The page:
Japanese companies probably did not expect a dramatic increase in enforcement when the first UCPL case was prosecuted in March 2007. Japanese prosecutors obtained convictions of two employees of a subsidiary of Kyushu Electric Company for bribing Philippines officials with gifts of expensive golf bags to promote sales of a fingerprint identification system. The employees were punished with fines of approximately $7,000 in total.
Under the UCPL, it is illegal to give, offer or promise money or other benefits to a foreign public official in connection with an international commercial transaction in order to obtain an unfair advantage in business. “Foreign public official” is broadly defined to include direct government employees, employees of an entity directly or indirectly controlled by a government and employees of public international organizations. There must also be an intent to influence the foreign public official to take a certain action or refrain from performing his or her duties.
Like the FCPA, the UCPL has expansive jurisdictional reach. The UCPL covers actions by Japanese citizens and entities anywhere in the world, actions in Japan and actions that affect Japan. A foreign company may also be punished if it employs a Japanese citizen who is punishable under the UCPL.
In contrast to the FCPA, the UCPL does not explicitly provide for an affirmative defense for “reasonable bona fide expenditures” such as travel and meal expenses. As a result, any payments to foreign public officials may potentially result in criminal charges.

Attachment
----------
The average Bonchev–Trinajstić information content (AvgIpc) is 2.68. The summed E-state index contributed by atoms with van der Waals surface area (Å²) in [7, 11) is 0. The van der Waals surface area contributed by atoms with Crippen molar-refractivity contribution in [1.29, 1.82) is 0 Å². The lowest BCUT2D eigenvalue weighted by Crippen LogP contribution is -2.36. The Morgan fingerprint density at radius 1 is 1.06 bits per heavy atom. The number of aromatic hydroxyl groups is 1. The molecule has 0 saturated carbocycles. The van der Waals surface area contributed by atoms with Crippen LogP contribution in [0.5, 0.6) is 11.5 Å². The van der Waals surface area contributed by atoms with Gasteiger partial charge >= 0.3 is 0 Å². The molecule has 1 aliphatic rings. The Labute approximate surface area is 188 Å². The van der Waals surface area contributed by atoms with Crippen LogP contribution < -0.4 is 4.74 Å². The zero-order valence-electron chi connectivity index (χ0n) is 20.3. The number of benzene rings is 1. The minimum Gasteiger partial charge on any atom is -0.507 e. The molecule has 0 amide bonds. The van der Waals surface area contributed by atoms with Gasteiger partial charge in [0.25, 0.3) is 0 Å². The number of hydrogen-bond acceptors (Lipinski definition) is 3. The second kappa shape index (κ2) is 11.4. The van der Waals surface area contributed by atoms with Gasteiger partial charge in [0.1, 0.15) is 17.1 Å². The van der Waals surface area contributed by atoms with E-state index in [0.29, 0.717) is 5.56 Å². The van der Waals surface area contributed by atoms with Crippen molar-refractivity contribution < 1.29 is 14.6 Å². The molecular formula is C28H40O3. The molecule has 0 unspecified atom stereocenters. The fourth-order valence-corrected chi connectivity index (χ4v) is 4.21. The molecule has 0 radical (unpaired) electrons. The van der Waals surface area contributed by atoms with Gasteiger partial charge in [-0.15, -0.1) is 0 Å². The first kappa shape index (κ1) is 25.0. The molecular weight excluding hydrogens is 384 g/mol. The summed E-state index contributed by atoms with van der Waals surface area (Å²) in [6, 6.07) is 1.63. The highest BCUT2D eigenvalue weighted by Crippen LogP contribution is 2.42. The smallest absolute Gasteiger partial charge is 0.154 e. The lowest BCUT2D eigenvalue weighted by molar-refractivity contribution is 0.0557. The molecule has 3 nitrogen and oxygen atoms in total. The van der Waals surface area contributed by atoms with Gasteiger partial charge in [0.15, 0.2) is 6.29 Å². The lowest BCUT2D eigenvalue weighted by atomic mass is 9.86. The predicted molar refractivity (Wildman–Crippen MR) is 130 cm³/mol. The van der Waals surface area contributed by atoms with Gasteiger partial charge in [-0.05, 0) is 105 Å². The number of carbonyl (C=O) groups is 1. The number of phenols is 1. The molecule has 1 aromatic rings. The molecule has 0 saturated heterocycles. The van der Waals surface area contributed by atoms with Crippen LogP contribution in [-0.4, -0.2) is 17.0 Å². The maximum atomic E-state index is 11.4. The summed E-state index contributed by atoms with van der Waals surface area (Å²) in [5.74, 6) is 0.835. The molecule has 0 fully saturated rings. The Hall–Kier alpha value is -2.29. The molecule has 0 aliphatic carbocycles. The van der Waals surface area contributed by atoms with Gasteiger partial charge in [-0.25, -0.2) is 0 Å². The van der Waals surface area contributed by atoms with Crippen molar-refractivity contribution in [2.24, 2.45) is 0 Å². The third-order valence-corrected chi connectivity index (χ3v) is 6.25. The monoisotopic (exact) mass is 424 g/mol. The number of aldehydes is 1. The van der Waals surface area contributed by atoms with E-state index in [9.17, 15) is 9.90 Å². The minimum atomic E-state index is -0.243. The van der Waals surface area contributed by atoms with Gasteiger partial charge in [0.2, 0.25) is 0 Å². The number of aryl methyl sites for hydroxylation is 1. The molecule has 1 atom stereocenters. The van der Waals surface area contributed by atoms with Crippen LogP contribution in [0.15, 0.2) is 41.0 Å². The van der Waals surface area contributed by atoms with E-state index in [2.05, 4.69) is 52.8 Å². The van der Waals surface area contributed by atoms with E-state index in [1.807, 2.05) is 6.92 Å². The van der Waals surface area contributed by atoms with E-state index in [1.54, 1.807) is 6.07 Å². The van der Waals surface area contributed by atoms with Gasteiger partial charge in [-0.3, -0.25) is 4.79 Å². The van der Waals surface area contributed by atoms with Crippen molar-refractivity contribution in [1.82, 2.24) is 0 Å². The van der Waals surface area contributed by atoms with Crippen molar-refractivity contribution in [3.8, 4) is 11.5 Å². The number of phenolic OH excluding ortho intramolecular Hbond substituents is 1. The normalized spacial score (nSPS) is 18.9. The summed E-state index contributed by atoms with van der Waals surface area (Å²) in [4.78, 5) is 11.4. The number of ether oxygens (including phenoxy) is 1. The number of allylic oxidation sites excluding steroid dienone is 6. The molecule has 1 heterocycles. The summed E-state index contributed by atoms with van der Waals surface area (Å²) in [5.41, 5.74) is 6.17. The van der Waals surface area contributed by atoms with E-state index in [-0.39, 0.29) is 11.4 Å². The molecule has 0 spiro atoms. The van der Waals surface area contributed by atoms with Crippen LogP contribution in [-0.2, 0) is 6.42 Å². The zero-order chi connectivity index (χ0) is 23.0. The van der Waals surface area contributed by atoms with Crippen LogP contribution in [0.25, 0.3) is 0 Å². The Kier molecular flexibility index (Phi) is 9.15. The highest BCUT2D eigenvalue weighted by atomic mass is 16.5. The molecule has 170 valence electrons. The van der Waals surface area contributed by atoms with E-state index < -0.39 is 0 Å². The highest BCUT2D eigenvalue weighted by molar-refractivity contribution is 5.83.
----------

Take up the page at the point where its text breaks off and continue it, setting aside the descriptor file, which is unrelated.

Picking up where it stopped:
Although the scope of the UCPL is quite broad, several features make it challenging for Japanese prosecutors to pursue enforcement. Unlike the FCPA, the UCPL does not explicitly prohibit knowingly giving money to a third-party agent in order to facilitate payment to a foreign official. Furthermore, the mere “authorization” of a bribe is not prohibited under the UCPL. Although a person can be charged for bribes through intermediaries, if the person conspires with, or solicits or aids the intermediary in giving, offering or promising a bribe to a foreign public official, Japanese prosecutors must also prove that a bribe has been given, offered or promised to a foreign public official. This often requires gathering specific evidence with the cooperation of foreign authorities.
After years of non-enforcement, Japanese prosecutors appear to have overcome at least to some extent these challenges to active enforcement of Japanese foreign bribery laws. If these trends in bribery enforcement continue, Japanese prosecutors may emerge as a force for change, particularly in Asian countries where Japanese companies and Japanese government funds exert considerable influence.”